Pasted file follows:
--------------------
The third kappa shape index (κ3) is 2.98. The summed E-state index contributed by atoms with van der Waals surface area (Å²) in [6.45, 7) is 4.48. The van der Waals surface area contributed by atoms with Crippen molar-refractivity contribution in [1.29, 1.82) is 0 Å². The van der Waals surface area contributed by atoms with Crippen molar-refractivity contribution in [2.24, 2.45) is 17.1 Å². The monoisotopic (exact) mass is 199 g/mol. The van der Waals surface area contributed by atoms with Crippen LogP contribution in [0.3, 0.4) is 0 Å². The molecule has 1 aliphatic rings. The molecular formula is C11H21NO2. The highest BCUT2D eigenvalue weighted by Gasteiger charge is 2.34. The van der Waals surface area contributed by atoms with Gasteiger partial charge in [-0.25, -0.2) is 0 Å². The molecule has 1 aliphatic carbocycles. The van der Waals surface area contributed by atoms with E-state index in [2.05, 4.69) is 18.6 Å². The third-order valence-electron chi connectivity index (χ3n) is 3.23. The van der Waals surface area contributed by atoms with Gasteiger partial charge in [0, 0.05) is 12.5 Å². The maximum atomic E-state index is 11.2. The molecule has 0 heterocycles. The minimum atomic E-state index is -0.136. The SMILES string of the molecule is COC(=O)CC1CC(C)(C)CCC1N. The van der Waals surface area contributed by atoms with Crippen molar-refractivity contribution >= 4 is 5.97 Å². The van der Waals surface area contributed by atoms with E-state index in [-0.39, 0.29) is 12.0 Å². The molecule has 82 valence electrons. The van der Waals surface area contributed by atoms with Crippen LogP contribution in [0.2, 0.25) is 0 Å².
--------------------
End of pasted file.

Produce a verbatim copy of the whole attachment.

The third kappa shape index (κ3) is 2.98. The summed E-state index contributed by atoms with van der Waals surface area (Å²) in [6.45, 7) is 4.48. The van der Waals surface area contributed by atoms with Crippen molar-refractivity contribution in [1.29, 1.82) is 0 Å². The van der Waals surface area contributed by atoms with Crippen molar-refractivity contribution in [2.24, 2.45) is 17.1 Å². The monoisotopic (exact) mass is 199 g/mol. The van der Waals surface area contributed by atoms with Crippen LogP contribution in [0.3, 0.4) is 0 Å². The molecule has 1 aliphatic rings. The molecular formula is C11H21NO2. The highest BCUT2D eigenvalue weighted by Gasteiger charge is 2.34. The van der Waals surface area contributed by atoms with Gasteiger partial charge in [-0.25, -0.2) is 0 Å². The molecule has 1 aliphatic carbocycles. The van der Waals surface area contributed by atoms with E-state index in [2.05, 4.69) is 18.6 Å². The third-order valence-electron chi connectivity index (χ3n) is 3.23. The van der Waals surface area contributed by atoms with Gasteiger partial charge in [0, 0.05) is 12.5 Å². The maximum atomic E-state index is 11.2. The molecule has 0 heterocycles. The minimum atomic E-state index is -0.136. The SMILES string of the molecule is COC(=O)CC1CC(C)(C)CCC1N. The van der Waals surface area contributed by atoms with Crippen molar-refractivity contribution >= 4 is 5.97 Å². The van der Waals surface area contributed by atoms with E-state index in [-0.39, 0.29) is 12.0 Å². The molecule has 82 valence electrons. The van der Waals surface area contributed by atoms with Crippen LogP contribution in [0.2, 0.25) is 0 Å².